For the Civic-Minded
We have all felt the limits of our sphere of influence in a period of polarized politics. Expertise and scientific evidence carry little weight when confronting the modern mash-up of parties and personal identity. While we imagine ourselves to be persuadable by good evidence, we lament that persuasion has lost its power on everyone else.
The last newsletter focused on being more effective with our time, borrowing the idea of "infinity pools" where there is always a new story to follow. What if we also want to be more effective with our political engagement?
Polarization makes persuasion difficult but not impossible. First, we have to ask if we're exercising persuasiveness or performing for some other purpose. In telling a story about being "Internet-cancelled," Nigerian author Chimamanda Ngozi Adichie described the hellish state of public debate:
"I have spoken to young people who tell me they are terrified to tweet anything, that they read and re-read their tweets because they fear they will be attacked by their own. The assumption of good faith is dead. What matters is not goodness but the appearance of goodness. We are no longer human beings. We are now angels jostling to out-angel one another. God help us. It is obscene."
Rather than participating in a virtuous cycle of promoting our best efforts, we become part of a vicious cycle akin to something that Elizabeth Kolbert recently labeled a "furious cycle."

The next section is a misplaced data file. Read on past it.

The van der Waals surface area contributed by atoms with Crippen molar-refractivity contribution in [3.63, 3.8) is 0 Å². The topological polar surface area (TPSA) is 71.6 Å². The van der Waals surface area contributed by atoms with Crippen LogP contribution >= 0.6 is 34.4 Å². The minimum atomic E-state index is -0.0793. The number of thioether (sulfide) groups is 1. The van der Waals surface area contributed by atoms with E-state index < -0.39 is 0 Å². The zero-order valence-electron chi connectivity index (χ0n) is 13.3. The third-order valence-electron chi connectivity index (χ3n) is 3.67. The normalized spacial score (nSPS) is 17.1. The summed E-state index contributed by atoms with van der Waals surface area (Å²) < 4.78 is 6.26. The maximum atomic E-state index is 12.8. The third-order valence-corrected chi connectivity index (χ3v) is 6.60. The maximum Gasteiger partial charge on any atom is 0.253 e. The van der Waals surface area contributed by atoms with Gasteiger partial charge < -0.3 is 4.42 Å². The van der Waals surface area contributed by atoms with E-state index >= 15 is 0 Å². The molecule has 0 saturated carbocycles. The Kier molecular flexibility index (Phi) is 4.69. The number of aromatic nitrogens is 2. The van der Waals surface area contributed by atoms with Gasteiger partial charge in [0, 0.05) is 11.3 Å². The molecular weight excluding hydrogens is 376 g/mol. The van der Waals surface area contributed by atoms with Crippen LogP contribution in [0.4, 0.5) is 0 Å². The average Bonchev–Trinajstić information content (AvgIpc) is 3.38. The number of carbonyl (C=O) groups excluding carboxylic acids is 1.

In her article for The New Yorker, "How Politics Got So Polarized," Kolbert describes an algorithm Facebook deployed in the aftermath of U.S. elections in 2016. They believed they could promote "back and forth discussion" by boosting content with more engagement, the ones with more emotional reactions. We all know what the furious cycle looks like:
"As perhaps should have been anticipated, the posts that tended to prompt the most reaction were the most politically provocative. The new algorithm thus produced a kind of vicious, or furious, cycle: the more outrage a post inspired, the more it was promoted, and so on."
Kolbert points to something we have long known to be true. Citing a "myriad of studies" that pre-date the Internet, she says, "when people confer with others who agree with them, their views become more extreme." In Federalist No. 10, Madison wrote of factions and the "mutual animosity" that makes men "more disposed to vex and oppress each other than to co-operate for their common good." Before anyone logged into social media, there were hellish angels, but this mutual animosity has never been easier.
To remake ourselves as agents of persuasive power, people who are both persuasive and persuadable, we need to make room for uncertainty in our exchanges.
In 2016, Scientific American published "The Upside of Uncertainty," written by Zakary L. Tormala and Derek D. Rucker. Having expertise in persuasion, influence, and social power, the authors talk through a series of studies showing uncertainty's persuasive power. They explain:
"Uncertainty draws us in. It causes us to pay more attention; to think more deeply about what's going on."
This conclusion contradicts conventional wisdom about politics. People who are certain or confident of their support for a candidate or policy are more likely to vote. We need certainty too. Tormala and Rucker note the difference:
"We now know that while it is true that certainty can prompt people to act, it is often uncertainty that prompts people to think."
If it's persuasive power you want to flex, create an invitation to think together by starting with uncertainty. This strategy isn't about faking it and manipulating anyone. Instead, start by reflecting on what you know and where you might still be persuaded. That's the place to start the conversation.
It turns out that our better angels are more comfortable talking about uncertainty. That's the cycle we want to repeat.